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If we throw a dice n times and get an empirical, discrete probability distribution, one could say that it approximates the real underlying distribution.

When we build a machine learning model like neural networks or logistic regression, libraries often offer predicted probabilities.

Empirically, we can evaluate them with, e.g., RMSE or other metrics compared to known cases.

However, what are the model assumptions regarding probability?

For example, has the logistic function any specific property that makes it more suitable to predict probabilities than another function? Have neural networks any specific link to probability?

To sum up: In which case can I use predicted probabilities from ML models for probability-related computations (e.g. expected value)?

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These are great questions, and their answers can be found in the paper Why the logistic function? A tutorial discussion on probabilities and neural networks by Michael I. Jordan, 1995. I highly recommend you read it all. However, I will provide a short summary here. Note that some of what I write will not necessarily be found in the paper.

In the context of supervised machine learning, our overall objective is to classify a given signal, whether that is a 1-dimensional (audio, time-series) or 2-dimensional (image) signal, represented by $\mathbf{x}$. Suppose that $\mathbf{x}$ may belong to one of two classes: $c_1$ or $c_2$. We can then classify $\mathbf{x}$ using the following decision rule:

$$ \mathbf{x} \in c_1 \ \ \text{if} \ \ p(c_1|\mathbf{x}) > p(c_2|\mathbf{x}) \\ \mathbf{x} \in c_2 \ \ \text{if} \ \ p(c_1|\mathbf{x}) < p(c_2|\mathbf{x}) $$

This decision rule is also known as the Bayes classifier, which turns out to be the most optimal classifier. In other words, the Bayes classifier will maximize the probability of correctly classifying $\mathbf{x}$. The proof of this statement can be found on the same Wikipedia page of the link above.

Therefore, to classify $\mathbf{x}$, our objective now is to compute both $p(c_1|\mathbf{x})$ and $p(c_2|\mathbf{x})$ and compare them. Notice that:

$$ \begin{align} p(c_1|\mathbf{x}) &= \frac{p(\mathbf{x}|c_1)p(c_1)}{p(\mathbf{x})} \\ &= \frac{p(\mathbf{x}|c_1)p(c_1)}{p(\mathbf{x}|c_1)p(c_1) + p(\mathbf{x}|c_2)p(c_2)} \end{align} $$

Dividing the numerator and denominator by $p(\mathbf{x}|c_1)p(c_1)$ yields:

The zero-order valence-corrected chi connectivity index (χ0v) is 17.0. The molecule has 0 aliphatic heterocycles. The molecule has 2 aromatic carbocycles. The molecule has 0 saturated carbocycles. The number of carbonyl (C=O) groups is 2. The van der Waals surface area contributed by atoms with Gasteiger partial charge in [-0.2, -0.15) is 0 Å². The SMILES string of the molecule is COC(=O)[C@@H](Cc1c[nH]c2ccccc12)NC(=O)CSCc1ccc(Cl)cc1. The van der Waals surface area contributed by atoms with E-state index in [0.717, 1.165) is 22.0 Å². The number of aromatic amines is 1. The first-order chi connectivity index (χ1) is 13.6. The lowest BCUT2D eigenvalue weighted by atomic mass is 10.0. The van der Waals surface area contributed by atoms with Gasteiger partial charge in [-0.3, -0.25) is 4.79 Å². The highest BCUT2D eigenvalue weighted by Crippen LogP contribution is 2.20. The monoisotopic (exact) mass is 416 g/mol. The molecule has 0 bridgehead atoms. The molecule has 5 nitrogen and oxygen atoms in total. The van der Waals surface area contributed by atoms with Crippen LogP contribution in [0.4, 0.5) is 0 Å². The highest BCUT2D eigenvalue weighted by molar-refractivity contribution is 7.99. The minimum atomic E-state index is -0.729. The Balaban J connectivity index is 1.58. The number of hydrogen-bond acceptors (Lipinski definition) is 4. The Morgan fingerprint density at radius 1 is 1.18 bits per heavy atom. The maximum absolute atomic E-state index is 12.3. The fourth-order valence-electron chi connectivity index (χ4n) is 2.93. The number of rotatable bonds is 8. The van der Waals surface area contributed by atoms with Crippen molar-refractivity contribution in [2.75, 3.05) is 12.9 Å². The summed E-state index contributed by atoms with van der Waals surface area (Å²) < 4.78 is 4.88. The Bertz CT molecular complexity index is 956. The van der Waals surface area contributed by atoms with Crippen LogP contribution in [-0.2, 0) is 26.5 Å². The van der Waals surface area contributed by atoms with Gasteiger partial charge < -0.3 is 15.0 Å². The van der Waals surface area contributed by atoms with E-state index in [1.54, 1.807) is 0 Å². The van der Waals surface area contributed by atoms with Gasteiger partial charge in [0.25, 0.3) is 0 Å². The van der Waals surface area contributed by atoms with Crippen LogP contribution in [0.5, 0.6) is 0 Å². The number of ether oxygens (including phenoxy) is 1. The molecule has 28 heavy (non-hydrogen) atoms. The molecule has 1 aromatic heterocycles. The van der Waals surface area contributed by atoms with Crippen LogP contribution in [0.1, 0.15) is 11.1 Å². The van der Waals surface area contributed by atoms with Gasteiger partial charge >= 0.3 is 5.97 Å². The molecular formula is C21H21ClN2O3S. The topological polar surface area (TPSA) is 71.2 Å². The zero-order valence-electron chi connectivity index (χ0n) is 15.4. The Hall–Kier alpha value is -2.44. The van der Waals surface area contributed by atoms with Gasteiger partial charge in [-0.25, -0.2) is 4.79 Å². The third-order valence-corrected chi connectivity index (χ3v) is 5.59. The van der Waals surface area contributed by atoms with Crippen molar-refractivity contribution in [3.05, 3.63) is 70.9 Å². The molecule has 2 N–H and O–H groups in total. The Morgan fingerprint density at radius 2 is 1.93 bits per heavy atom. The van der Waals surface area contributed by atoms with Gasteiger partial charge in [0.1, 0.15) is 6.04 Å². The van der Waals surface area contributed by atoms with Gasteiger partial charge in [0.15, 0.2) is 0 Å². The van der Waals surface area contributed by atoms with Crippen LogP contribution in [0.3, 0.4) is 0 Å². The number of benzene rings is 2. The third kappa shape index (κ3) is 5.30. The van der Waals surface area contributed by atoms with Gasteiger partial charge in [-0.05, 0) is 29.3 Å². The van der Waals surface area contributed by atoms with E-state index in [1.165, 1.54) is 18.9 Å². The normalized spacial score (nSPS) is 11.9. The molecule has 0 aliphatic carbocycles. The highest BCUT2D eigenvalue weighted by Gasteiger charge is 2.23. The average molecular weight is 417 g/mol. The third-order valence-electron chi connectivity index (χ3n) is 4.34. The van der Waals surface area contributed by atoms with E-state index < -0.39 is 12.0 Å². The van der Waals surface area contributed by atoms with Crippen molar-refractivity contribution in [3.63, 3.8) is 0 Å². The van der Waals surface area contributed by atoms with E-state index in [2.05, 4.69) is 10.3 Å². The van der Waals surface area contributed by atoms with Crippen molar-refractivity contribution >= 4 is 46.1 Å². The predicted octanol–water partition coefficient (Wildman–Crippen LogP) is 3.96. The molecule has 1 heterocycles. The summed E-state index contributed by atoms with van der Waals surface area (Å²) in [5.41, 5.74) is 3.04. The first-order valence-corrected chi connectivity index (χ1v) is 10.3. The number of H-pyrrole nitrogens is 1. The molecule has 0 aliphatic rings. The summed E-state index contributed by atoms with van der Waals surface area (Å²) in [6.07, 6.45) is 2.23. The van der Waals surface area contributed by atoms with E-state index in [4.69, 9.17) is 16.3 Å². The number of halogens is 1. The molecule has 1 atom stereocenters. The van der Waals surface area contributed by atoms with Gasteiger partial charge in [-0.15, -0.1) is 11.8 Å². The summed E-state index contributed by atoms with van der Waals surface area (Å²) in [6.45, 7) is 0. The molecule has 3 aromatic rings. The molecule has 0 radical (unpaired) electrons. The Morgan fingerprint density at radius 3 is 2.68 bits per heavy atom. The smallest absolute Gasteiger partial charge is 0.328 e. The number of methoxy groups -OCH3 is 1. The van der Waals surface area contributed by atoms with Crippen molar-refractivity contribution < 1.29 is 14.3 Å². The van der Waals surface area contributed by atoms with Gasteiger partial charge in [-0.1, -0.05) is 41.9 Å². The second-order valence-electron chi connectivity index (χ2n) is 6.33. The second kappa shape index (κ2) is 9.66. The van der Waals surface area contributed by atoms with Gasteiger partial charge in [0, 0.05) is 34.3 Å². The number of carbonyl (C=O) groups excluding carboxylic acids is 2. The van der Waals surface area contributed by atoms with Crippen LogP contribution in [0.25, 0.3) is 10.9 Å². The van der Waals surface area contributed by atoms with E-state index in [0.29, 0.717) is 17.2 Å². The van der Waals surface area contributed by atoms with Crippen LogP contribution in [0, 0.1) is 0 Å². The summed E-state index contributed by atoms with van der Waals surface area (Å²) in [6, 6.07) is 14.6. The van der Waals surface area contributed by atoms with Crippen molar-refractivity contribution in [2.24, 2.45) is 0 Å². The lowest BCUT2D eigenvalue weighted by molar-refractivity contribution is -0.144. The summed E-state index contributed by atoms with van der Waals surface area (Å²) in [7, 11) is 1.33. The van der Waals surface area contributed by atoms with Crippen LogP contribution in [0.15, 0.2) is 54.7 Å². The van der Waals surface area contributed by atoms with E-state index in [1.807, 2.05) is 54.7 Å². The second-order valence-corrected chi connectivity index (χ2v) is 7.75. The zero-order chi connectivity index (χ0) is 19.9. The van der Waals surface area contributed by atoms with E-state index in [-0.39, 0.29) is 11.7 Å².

$$ p(c_1|\mathbf{x}) = \frac{1}{1 + \frac{p(\mathbf{x}|c_2)p(c_2)}{p(\mathbf{x}|c_1)p(c_1)}} $$

Since:

$$ \frac{p(\mathbf{x}|c_2)p(c_2)}{p(\mathbf{x}|c_1)p(c_1)} = \exp\left(\text{ln}\left(\frac{p(\mathbf{x}|c_2)p(c_2)}{p(\mathbf{x}|c_1)p(c_1)}\right)\right) $$

Then:

$$ \begin{align} p(c_1|\mathbf{x}) &= \frac{1}{1 + \exp\left(\text{ln}\left(\frac{p(\mathbf{x}|c_2)p(c_2)}{p(\mathbf{x}|c_1)p(c_1)}\right)\right)} \\ &= \sigma\left(\text{ln}\left(\frac{p(\mathbf{x}|c_2)p(c_2)}{p(\mathbf{x}|c_1)p(c_1)}\right)\right) \end{align} $$

Where $\sigma(\cdot)$ is the logistic function. Therefore, our new objective is to estimate $p(\mathbf{x}|c_1),p(c_1),p(\mathbf{x}|c_2),$ and $p(c_2)$, and since:

$$ \begin{align} p(c_1|\mathbf{x}) + p(c_2|\mathbf{x}) &= 1 \\ p(c_2|\mathbf{x}) &= 1 - p(c_1|\mathbf{x}) \end{align} $$

Then we do not need to estimate any other probabilities to perform Bayesian classification. However, in practice, it is very difficult to accurately estimate $p(\mathbf{x}|c_1)$ and $p(\mathbf{x}|c_2)$. Here's a better idea: why not estimate $p(c_1|\mathbf{x})$ directly? This idea is attributed to Vladimir Vapnik, and it is the basic idea behind discriminative models.

Notice that in the equation:

$$ p(c_1|\mathbf{x}) = \sigma\left(\text{ln}\left(\frac{p(\mathbf{x}|c_2)p(c_2)}{p(\mathbf{x}|c_1)p(c_1)}\right)\right) $$

For any given problem, the right-hand side of this equation is only a function of $\mathbf{x}$. Therefore, let:

$$ p(c_1|\mathbf{x}) = \sigma(f(\mathbf{x};\theta)) $$

Where $f$ is a function that is parameterized by $\theta$. Our final objective then is to choose the function $f$ and estimate the parameters $\theta$ to perform Bayesian classification. There are many different choices for $f$. One example is a neural network, where its parameters are represented by $\theta$.

Given that $f$ is a neural network, the next step is to estimate its parameters $\theta$. In practice, given a training dataset:

$$ \mathcal{D} = \{(\mathbf{x}_1,c_1),(\mathbf{x}_2,c_1),...,(\mathbf{x}_N,c_1),(\mathbf{x}_1,c_2),(\mathbf{x}_2,c_2),...,(\mathbf{x}_M,c_2)\} $$

This is usually done using Maximum Likelihood estimation. More details can be found here.

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    $\begingroup$ Wow, this is a great answer, too! Thank you for the summary and for pointing to the paper. Will read it thoroughly. $\endgroup$
    – Xiphias
    Jan 16 at 18:54
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    $\begingroup$ By the way, I did not mention this in the answer, but the paper I linked to by Michael I. Jordan also discussed how to maximize the likelihood function in great detail. Overall, I think it is a wonderful paper that I wish more people knew about. $\endgroup$
    – mhdadk
    Jan 16 at 19:27

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